GMU Middle East and Islamic Studies Presents
The Making of Sects:
Boundary Making and the Sectarianisation of the Syrian Uprising, 2011-2013
A conversation with Basileus Zeno moderated by Bassam Haddad
Cosponsored by: Arab Studies Institute, Schar School, Global Affairs, Center for Global Islamic Studies, Department of History and Art History
How has the social movement in Syria come to be so dramatically and so quickly transformed from, first, peaceful protests centred around popular demands for political reforms, to the broadly national movement calling for ‘Revolution for all Syrians’, and then to the ongoing bloody civil war with an increasing visibility of sectarian and militarised discourses? How did regional policies shape the dominant narratives about the uprising? What dynamics facilitated the confluence of bottom-up (local and grassroots level) and top-down (supralocal and elite level) sectarian narratives and violence?
This talk discusses the main factors that contributed to the increasing visibility of sectarian frameworks and the demobilization of non-sectarian actors in the context of the Syrian Uprising and the subsequent conflict.
Basileus Zeno is Karl Loewenstein Fellow and Visiting Lecturer in Political Science at Amherst College. He received his Ph.D. in Political Science from the University of Massachusetts Amherst in 2021. He also holds a Master's degree in Political Science from Ohio University, and a Master's degree in Classical and Islamic Archaeology from Damascus University. Basileus is firmly committed to public engagement and applied research. His writing has been published in academic as well as public-facing outlets, including Nations and Nationalism, Digest of Middle East Studies, the Middle East Law and Governance Journal, The Washington Post, Jadaliyya, and SyriaUntold. Basileus is a MESA Global Academy Fellow and part of the LSE research project “Legitimacy and citizenship in the Arab world,” and has served as a consultant at organizations such as the Carter Center’s Conflict Resolution Program and The United Nations Economic and Social Commission for Western Asia (UN-ESCWA). He is a co-editor of the Syria Page at Jadaliyya, and a co-founding member of Security in Context.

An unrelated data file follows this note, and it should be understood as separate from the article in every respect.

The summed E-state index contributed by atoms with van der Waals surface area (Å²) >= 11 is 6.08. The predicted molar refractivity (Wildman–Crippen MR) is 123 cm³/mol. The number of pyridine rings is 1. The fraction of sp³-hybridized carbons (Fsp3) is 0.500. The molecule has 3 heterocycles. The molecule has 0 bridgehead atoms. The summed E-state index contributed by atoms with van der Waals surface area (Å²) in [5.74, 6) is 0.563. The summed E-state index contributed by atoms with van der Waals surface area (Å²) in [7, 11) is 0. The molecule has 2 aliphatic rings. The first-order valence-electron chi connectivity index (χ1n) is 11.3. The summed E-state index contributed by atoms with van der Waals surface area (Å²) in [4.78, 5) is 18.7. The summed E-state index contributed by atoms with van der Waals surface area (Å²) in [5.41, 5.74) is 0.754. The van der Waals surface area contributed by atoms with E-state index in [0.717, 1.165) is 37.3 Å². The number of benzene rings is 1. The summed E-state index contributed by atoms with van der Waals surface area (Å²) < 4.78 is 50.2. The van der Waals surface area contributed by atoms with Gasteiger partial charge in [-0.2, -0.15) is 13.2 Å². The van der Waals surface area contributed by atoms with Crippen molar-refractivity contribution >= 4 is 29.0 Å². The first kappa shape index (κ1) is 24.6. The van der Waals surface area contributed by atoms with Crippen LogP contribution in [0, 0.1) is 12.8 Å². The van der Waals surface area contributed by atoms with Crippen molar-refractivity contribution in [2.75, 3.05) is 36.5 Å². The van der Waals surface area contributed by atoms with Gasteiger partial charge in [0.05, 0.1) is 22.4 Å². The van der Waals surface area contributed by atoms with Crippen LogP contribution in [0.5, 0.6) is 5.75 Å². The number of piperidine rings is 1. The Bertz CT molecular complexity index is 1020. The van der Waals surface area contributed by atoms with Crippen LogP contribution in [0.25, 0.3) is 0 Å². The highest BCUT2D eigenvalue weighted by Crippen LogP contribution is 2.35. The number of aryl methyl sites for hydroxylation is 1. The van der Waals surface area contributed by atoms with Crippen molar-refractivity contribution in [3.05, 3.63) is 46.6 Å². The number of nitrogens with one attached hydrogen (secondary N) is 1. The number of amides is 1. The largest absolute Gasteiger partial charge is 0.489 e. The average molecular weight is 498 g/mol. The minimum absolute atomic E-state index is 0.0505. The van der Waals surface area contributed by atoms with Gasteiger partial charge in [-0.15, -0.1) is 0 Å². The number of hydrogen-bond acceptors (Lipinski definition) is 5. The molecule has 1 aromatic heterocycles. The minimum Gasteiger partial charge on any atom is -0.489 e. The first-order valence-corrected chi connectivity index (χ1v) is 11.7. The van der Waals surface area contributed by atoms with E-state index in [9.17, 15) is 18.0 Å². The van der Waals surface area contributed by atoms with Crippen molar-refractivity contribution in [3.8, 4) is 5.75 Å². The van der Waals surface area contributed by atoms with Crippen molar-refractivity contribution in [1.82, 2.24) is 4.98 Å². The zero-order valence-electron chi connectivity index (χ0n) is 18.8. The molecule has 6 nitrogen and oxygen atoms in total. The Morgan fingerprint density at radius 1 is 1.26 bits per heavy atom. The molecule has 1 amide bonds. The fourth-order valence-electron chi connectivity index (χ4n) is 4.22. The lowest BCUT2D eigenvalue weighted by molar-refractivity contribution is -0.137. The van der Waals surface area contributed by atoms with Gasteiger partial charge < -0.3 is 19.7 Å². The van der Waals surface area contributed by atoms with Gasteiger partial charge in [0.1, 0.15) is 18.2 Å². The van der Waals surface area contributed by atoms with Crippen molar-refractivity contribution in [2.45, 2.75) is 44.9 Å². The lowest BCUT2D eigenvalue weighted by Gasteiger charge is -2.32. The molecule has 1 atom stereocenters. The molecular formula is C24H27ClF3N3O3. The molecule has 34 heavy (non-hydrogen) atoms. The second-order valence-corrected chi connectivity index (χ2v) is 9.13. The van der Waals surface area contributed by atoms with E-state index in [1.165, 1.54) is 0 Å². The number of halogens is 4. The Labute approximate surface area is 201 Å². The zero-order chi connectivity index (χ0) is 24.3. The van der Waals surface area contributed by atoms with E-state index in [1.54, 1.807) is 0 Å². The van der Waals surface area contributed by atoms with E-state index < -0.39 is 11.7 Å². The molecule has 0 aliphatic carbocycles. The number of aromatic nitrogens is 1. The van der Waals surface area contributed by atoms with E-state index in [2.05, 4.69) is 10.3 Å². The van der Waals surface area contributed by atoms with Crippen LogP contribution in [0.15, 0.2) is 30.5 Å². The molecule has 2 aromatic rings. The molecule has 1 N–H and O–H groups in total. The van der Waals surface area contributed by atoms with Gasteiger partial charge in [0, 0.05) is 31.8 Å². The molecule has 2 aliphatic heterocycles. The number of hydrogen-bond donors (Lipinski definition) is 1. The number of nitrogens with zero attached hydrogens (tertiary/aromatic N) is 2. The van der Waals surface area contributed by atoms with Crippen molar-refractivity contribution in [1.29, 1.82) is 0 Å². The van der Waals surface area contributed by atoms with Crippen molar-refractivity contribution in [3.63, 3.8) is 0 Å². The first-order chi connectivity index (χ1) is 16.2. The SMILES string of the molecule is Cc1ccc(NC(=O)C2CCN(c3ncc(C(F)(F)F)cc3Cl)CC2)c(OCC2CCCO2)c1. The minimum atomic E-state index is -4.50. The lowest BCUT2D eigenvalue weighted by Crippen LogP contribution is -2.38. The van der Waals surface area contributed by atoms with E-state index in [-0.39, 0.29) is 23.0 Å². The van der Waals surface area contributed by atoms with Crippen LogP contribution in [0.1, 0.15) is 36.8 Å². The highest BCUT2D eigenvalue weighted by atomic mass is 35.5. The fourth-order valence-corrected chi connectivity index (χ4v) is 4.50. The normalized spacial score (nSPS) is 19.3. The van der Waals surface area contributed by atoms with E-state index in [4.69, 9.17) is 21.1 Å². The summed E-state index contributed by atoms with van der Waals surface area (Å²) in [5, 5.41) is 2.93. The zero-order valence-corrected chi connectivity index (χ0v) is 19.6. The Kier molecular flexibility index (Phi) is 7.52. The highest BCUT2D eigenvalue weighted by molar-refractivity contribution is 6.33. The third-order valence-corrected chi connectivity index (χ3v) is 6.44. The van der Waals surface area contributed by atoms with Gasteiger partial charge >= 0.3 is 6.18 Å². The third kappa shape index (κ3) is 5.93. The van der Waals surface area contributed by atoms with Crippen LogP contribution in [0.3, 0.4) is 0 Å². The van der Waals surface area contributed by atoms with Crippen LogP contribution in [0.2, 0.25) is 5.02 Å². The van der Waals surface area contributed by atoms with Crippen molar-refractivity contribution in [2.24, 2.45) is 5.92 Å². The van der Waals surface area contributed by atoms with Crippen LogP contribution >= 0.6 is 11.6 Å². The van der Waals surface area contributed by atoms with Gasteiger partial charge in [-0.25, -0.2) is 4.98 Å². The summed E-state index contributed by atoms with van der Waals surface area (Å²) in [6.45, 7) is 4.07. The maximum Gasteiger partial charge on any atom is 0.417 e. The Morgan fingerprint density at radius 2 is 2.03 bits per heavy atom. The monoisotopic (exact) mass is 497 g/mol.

Bassam Haddad is Director of the Middle East and Islamic Studies Program and Associate Professor at the Schar School of Policy and Government at George Mason University. He is the author of Business Networks in Syria: The Political Economy of Authoritarian Resilience (Stanford University Press, 2011) and co-editor of A Critical Political Economy of the Middle East (Stanford University Press, 2021). Bassam is Co-Founder/Editor of Jadaliyya Ezine and Executive Director of the Arab Studies Institute. He serves as Founding Editor of the Arab Studies Journal and the Knowledge Production Project. He is co-producer/director of the award-winning documentary film, About Baghdad, and director of the acclaimed series Arabs and Terrorism. Bassam serves on the Board of the Arab Council for the Social Sciences and is Executive Producer of Status Audio Magazine and Director of the Middle East Studies Pedagogy Initiative (MESPI). He received MESA's Jere L. Bacharach Service Award in 2017 for his service to the profession. Currently, Bassam is working on his second Syria book titled Understanding the Syrian Tragedy: Regime, Opposition, Outsiders (forthcoming, Stanford University Press).